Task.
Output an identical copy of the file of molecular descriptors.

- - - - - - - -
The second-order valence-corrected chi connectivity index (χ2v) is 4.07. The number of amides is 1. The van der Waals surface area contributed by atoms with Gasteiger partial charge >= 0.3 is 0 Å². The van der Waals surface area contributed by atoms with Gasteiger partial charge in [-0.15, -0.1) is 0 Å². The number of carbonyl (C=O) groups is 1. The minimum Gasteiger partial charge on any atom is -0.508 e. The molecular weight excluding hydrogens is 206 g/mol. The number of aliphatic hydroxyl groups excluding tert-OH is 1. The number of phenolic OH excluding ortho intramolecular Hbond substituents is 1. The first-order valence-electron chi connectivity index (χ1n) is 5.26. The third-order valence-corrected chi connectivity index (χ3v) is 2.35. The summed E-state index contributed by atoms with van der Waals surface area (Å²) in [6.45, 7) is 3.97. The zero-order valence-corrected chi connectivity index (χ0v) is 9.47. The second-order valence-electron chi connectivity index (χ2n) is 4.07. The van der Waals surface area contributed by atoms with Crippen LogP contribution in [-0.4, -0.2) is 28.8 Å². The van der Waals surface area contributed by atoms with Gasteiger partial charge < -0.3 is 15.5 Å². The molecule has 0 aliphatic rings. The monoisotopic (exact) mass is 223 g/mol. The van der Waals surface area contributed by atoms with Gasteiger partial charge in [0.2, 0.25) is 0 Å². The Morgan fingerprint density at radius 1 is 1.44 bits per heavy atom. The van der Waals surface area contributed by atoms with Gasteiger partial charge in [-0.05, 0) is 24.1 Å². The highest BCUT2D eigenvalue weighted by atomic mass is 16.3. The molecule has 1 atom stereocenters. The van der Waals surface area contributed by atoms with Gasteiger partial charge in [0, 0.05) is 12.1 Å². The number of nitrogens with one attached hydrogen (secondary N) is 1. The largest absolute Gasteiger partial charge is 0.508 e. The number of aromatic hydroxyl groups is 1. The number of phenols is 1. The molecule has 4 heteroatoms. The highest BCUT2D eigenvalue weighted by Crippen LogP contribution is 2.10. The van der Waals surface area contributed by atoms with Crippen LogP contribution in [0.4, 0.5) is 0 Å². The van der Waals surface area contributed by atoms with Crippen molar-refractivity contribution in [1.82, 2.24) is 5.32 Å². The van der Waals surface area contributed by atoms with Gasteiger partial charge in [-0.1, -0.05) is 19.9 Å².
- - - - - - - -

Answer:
The second-order valence-corrected chi connectivity index (χ2v) is 4.07. The number of amides is 1. The van der Waals surface area contributed by atoms with Gasteiger partial charge >= 0.3 is 0 Å². The van der Waals surface area contributed by atoms with Gasteiger partial charge in [-0.15, -0.1) is 0 Å². The number of carbonyl (C=O) groups is 1. The minimum Gasteiger partial charge on any atom is -0.508 e. The molecular weight excluding hydrogens is 206 g/mol. The number of aliphatic hydroxyl groups excluding tert-OH is 1. The number of phenolic OH excluding ortho intramolecular Hbond substituents is 1. The first-order valence-electron chi connectivity index (χ1n) is 5.26. The third-order valence-corrected chi connectivity index (χ3v) is 2.35. The summed E-state index contributed by atoms with van der Waals surface area (Å²) in [6.45, 7) is 3.97. The zero-order valence-corrected chi connectivity index (χ0v) is 9.47. The second-order valence-electron chi connectivity index (χ2n) is 4.07. The van der Waals surface area contributed by atoms with Crippen LogP contribution in [-0.4, -0.2) is 28.8 Å². The van der Waals surface area contributed by atoms with Gasteiger partial charge < -0.3 is 15.5 Å². The molecule has 0 aliphatic rings. The monoisotopic (exact) mass is 223 g/mol. The van der Waals surface area contributed by atoms with Gasteiger partial charge in [0.2, 0.25) is 0 Å². The Morgan fingerprint density at radius 1 is 1.44 bits per heavy atom. The van der Waals surface area contributed by atoms with Gasteiger partial charge in [-0.05, 0) is 24.1 Å². The highest BCUT2D eigenvalue weighted by atomic mass is 16.3. The molecule has 1 atom stereocenters. The van der Waals surface area contributed by atoms with Gasteiger partial charge in [0, 0.05) is 12.1 Å². The number of nitrogens with one attached hydrogen (secondary N) is 1. The largest absolute Gasteiger partial charge is 0.508 e. The number of aromatic hydroxyl groups is 1. The number of phenols is 1. The molecule has 4 heteroatoms. The highest BCUT2D eigenvalue weighted by Crippen LogP contribution is 2.10. The van der Waals surface area contributed by atoms with Crippen LogP contribution in [0.4, 0.5) is 0 Å². The van der Waals surface area contributed by atoms with Crippen molar-refractivity contribution in [1.82, 2.24) is 5.32 Å². The van der Waals surface area contributed by atoms with Gasteiger partial charge in [-0.1, -0.05) is 19.9 Å².